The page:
With high alpine meadows, craggy mountain peaks, and a fantastic array of wildlife, the Bighorn National Forest is a true outdoor enthusiast’s paradise located in the north-central part of the US state of Wyoming along the state’s border with Montana. The forest contains 67 named mountains, the highest and most prominent of which is Cloud Peak (13,179ft/4,016m).
Bighorn National Forest is located in the north-central part of the US state of Wyoming, stretching from the state’s border with Montana all the way south to the city of Buffalo. The forest covers an area of about 1,107,571 acres (448,218 ha) and it includes parts of 4 counties: Washakie, Johnson, Big Horn, and Sheridan.
It is located to the east of the Continental Divide and it includes nearly all of the Bighorn Mountains (Apsáalooke/Crow: Basawaxaawúua), which is separated from the rest of the Greater Yellowstone Rocky Mountains by the massive Bighorn Basin.
The forest is located within driving distance of many major areas of public land, including the North Fork of the Powder River Wilderness Study Area, Gardner Mountain Wilderness Study Area, Honeycombs Wilderness Study Area, Cedar Mountain Wilderness Study Area, and Copper Mountain Wilderness Study Area to the south.
Meanwhile, Bighorn National Forest is located east of the Thunder Basin National Grassland, Black Hills National Forest, Custer State Park, Fortification Creek Wilderness Study Area, and Custer National Forest as well as to the south of the Custer National Forest, the Bighorn Canyon National Recreation Area, and the Pryor Mountain Wilderness Study Area.
Within the forest, there is just 1 wilderness area, the 189,000 acre (76,485 ha) Cloud Peak Wilderness. There is also a 34,000 acre (13,759 ha) area known as the Rock Creek Roadless Area, which is a major elk sanctuary in the forest.
Moreover, the Medicine Wheel National Historic Landmark is located within the Bighorn National Forest. The landmark is a large stone structure made from layers of white limestone that is believed to date back thousands of years. It is located near Medicine Mountain and it is sacred to a number of Indigenous groups so visitors are asked to respect the cultural significance of the site.
The peaks within the Bighorn National Forest are part of the Bighorn Mountains (Crow: Basawaxaawúua), which is a mountain range that stretches for about 200 miles (320km) across the border of Montana and Wyoming. These mountains are technically a spur of the Greater Yellowstone Rockies, which cover much of Wyoming and parts of Montana and Idaho.
However, the range and the national forest are separated from many of the other major mountain chains in the region by the Bighorn Basin. Indeed, ranges such as the Absaroka Range, the Teton Range, the Wind River Range, the Gros Ventre Range, the Crazy Mountains, and the Gallatin Range are situated just to the west of the Bighorn Mountains.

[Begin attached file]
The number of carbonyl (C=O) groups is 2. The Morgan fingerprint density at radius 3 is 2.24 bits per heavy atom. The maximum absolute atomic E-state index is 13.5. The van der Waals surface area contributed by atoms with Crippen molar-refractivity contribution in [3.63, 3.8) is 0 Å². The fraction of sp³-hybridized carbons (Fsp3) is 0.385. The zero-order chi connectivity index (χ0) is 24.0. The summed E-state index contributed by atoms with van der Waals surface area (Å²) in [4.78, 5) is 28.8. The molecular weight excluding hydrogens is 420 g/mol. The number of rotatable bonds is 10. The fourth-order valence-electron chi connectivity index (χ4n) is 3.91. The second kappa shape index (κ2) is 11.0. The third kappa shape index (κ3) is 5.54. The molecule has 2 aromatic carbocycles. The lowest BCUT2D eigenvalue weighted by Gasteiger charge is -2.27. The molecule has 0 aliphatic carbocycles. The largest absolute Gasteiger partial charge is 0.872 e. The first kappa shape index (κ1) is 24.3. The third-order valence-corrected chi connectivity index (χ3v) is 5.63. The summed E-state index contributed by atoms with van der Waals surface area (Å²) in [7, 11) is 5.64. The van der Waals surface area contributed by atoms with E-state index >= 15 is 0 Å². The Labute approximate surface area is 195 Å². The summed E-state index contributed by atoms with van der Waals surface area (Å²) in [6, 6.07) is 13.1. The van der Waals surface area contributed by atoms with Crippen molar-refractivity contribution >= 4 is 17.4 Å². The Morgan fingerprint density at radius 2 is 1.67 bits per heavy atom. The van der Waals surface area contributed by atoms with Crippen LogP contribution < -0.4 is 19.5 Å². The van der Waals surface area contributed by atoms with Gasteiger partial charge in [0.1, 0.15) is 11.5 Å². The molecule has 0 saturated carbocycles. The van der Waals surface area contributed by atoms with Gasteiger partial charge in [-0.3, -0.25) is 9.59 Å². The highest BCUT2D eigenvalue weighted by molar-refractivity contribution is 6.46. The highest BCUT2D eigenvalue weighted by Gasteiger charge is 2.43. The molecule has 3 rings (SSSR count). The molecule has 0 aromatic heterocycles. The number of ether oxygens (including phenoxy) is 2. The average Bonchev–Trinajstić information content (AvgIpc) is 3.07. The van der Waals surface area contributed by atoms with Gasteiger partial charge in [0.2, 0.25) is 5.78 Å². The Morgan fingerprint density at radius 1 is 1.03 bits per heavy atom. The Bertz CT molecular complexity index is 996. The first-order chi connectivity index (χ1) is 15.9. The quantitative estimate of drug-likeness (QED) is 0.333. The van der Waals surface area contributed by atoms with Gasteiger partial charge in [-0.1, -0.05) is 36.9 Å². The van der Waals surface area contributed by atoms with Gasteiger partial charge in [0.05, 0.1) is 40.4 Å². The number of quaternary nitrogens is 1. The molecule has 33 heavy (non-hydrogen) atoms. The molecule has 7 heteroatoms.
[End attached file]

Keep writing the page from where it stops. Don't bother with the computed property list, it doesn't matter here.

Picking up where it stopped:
From a geological perspective, the Bighorn Mountains started to form during the Laramide orogeny which began approximately 70 million years ago during the Late Cretaceous.
The range’s bedrock is mostly sedimentary in origin and dates back to the Cambrian and Cretaceous. Interestingly, the Bighorn Mountains are home to some exceptionally old rocks, with some areas of the range dating back some 3.25 billion years.
Like the rest of the region, the land that is now the Bighorn National Forest was heavily glaciated during the Pleistocene. This glaciation helped to carve out the many cirques, U-shaped valleys, and glacial lakes that we see in the range today.
There’s also a somewhat extensive cave system within the range and the forest, which includes the Natural Trap Cave. The Natural Trap Cave is a large sinkhole within a thick layer of Madison Limestone that drops down about 85 feet (26m). A number of animal fossils have been found in the cave, including the now-extinct American cheetah and American lion.
A veritable hub for wildlife and stunning flora, the Bighorn National Forest is a great place to adventure if you’re looking to enjoy some quality time in nature. The forest is home to sprawling woodlands of aspen, lodgepole pine, spruce, and fir, like much of the surrounding region.
Moreover, the Bighorn National Forest is a prime habitat for a number of animal species, including black bears, cougars, pronghorn, moose, coyotes, mule deer, and elk. It’s worth noting, however, that while grizzly bears are found in the nearby Absarokas, they haven’t been spotted regularly in the Bighorns since the early part of the 1900s.
Like much of the surrounding region, the land that is now the Bighorn National Forest has long been home to humans. Indeed, the Bighorn Mountains are the traditional territory of a number of Indigenous peoples, including the Cheyenne, Apsaalooke (Crow), Sioux, Shoshone, and Arapaho.